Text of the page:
More flying car news

Boeing Flying Car

Boeing is one of the companies planning to allow its flying cab to operate autonomously.

Boeing enters the game

Wisk Aero, wholly owned by Boeing, is also making moves, with plans announced to launch air taxi services in the Houston, Texas area, traveling from the Sugar Land (TX) Airport to Houston’s George W. Bush Intercontinental Airport, Houston Hobby Airport and points in Downtown Houston.

These announcements are just the beginning.  As more companies enter the air taxi services market and more cities are confirmed, we can expect to see a rapid expansion of urban air mobility services in the coming years.  While the focus may currently be on commercial air taxi services, it’s likely that these are just the precursor to personal access to urban air mobility and even individual ownership of flying cars.

Drone technology is driving force for development of flying cars

DJI Drone

There’s a lot in common between eVTOLs and the drones that are becoming increasingly common.

In speaking to groups about the advancement of aerial transportation as personal mobility, I find most people have no idea this new form of mobility is coming straight at them.  Just as bicycles were the pre-curser in mobility to motorcycles, cars, and because of Orville and Wilbur Wright, even small planes, drone technology is the precursor to getting into the air with flying cars.

Drones are now regularly used for military assignments, medical resource deliveries in remote areas, law enforcement surveillance and reconnaissance, package deliveries by retailers and more.  Drone technology serves as the first meaningful step to moving aviation industry in VTOL-sized vehicles for many additional purposes, not the least of which is transporting passengers.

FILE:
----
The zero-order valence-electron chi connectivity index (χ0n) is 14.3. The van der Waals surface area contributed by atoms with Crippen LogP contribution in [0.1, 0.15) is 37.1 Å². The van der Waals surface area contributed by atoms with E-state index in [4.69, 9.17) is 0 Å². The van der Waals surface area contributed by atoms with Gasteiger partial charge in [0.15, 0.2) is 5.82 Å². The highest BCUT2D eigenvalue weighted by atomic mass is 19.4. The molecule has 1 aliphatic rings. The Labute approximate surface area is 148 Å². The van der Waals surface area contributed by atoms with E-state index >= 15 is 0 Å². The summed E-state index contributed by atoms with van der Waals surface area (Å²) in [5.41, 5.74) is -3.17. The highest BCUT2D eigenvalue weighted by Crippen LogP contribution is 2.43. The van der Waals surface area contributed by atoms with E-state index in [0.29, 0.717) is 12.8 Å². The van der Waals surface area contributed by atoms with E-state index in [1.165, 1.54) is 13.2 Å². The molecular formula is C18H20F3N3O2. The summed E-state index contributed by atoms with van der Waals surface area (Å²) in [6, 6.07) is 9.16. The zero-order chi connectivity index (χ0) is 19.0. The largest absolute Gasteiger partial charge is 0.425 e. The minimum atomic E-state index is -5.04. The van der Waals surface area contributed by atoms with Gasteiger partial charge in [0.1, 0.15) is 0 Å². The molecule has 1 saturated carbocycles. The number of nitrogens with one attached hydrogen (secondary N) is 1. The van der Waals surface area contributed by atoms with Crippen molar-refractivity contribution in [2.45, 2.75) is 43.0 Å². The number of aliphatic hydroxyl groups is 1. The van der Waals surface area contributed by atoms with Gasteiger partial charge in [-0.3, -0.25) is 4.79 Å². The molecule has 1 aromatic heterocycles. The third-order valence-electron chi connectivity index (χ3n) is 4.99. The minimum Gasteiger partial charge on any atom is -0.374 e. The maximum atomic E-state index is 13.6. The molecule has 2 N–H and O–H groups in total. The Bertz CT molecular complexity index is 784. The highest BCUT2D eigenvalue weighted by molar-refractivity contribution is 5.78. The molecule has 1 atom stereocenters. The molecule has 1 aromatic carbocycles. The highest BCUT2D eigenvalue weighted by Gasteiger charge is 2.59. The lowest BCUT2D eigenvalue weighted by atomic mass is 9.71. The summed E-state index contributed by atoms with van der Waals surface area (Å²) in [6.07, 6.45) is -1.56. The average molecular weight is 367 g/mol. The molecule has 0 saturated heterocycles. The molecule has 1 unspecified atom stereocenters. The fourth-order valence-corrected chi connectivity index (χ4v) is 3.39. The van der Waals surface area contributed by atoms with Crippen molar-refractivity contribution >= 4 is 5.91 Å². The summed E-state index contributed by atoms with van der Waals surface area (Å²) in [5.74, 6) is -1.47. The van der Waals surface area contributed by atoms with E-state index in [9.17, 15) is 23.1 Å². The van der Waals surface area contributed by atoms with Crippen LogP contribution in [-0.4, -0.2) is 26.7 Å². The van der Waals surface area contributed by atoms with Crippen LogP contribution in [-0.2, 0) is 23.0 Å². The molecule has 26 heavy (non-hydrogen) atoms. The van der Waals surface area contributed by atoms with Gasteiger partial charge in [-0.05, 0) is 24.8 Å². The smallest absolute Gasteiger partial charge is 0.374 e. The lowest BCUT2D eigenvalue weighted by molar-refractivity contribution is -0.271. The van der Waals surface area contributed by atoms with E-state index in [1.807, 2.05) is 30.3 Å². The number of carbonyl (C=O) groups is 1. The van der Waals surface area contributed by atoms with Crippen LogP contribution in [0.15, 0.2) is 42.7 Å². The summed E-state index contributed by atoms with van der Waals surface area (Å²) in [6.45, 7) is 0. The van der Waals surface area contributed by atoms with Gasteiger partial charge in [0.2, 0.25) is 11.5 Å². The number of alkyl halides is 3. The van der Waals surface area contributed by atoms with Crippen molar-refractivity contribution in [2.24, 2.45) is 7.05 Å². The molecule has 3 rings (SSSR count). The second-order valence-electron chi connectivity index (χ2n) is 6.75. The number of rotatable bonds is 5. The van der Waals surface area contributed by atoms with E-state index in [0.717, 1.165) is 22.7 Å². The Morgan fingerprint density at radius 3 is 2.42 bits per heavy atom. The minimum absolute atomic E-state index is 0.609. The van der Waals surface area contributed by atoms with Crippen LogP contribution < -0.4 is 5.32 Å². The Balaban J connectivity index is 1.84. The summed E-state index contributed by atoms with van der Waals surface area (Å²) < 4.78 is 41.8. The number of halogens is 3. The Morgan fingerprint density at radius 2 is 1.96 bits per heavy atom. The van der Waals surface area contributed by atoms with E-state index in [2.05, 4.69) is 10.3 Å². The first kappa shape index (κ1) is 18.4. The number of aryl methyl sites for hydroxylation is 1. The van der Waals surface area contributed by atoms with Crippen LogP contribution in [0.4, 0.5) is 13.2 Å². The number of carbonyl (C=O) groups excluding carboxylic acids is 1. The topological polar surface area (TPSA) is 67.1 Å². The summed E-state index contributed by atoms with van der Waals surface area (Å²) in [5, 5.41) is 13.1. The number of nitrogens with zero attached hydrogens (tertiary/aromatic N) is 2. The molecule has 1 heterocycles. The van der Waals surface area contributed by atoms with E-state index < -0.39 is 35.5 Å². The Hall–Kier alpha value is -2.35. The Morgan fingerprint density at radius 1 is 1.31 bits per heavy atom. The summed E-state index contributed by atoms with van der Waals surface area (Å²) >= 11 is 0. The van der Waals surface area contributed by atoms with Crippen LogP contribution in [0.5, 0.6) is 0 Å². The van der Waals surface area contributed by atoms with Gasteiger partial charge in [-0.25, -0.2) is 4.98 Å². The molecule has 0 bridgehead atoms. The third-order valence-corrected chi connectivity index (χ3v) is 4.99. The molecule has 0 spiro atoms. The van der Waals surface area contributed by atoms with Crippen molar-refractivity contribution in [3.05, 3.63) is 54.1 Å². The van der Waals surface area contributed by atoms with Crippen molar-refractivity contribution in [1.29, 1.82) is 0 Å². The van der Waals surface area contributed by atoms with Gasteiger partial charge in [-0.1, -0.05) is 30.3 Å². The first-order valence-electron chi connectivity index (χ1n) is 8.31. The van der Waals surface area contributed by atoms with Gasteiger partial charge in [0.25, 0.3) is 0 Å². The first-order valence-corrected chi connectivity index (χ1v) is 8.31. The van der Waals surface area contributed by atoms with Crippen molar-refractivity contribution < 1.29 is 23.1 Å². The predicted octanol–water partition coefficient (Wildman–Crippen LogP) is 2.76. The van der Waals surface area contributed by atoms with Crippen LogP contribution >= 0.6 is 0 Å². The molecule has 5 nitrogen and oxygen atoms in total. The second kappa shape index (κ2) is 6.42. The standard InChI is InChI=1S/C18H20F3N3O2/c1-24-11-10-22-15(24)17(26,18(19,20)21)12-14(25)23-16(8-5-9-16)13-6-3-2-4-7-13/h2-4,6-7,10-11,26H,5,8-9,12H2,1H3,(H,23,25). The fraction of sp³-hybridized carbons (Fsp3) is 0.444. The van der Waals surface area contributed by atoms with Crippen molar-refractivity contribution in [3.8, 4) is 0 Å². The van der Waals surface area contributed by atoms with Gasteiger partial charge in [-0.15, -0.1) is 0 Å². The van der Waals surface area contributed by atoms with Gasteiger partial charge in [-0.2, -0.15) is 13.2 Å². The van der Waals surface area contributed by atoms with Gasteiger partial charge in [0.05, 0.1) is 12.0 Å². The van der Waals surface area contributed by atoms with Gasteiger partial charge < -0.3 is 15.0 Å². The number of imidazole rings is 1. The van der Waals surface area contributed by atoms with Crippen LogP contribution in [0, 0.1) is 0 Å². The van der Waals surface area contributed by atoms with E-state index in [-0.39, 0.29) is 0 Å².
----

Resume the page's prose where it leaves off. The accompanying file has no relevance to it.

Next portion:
That drone show you saw on the recent 4th of July night light exposition demonstrates how hundreds of drones can interact together choreographed to wave flags, simulate rockets and decorate the holiday sky with a fully calibrated patriotic spectacle.   Just as drones can be programmed to operate closely with each other in the night sky, flying cars can be configured to keep skies safe, coordinate with others in the air, and ultimately be programmed to fly autonomously from one location in a metro area to another, or even to the airport and connect its passengers to their long-haul flights, seamlessly and speedily improving the personal travel experience.

How soon?

Supernal SA-2 - Beauty Shot

Flying taxis are expected to start taking to the air before the end of the decade.

With advancements in technology and a growing demand for efficient and sustainable transportation options, the future of airborne taxis looks bright and exciting.

By 2025 or 2026, and almost certainly by 2030, we may very well see skies populated with flying cars, revolutionizing the way we travel and ushering in a new era of transportation and personal mobility.  So, buckle up, because the future of personal mobility is about to go vertical, increasing options for ways to get around and do it more efficiently, more quickly and with less pressure on surface transportation, highways and driver anxioty.

Tim Jackson is the author of the recently released book “Dude, where’s my flying car?  A fascinating look at the past, present and incredible future of personal mobility”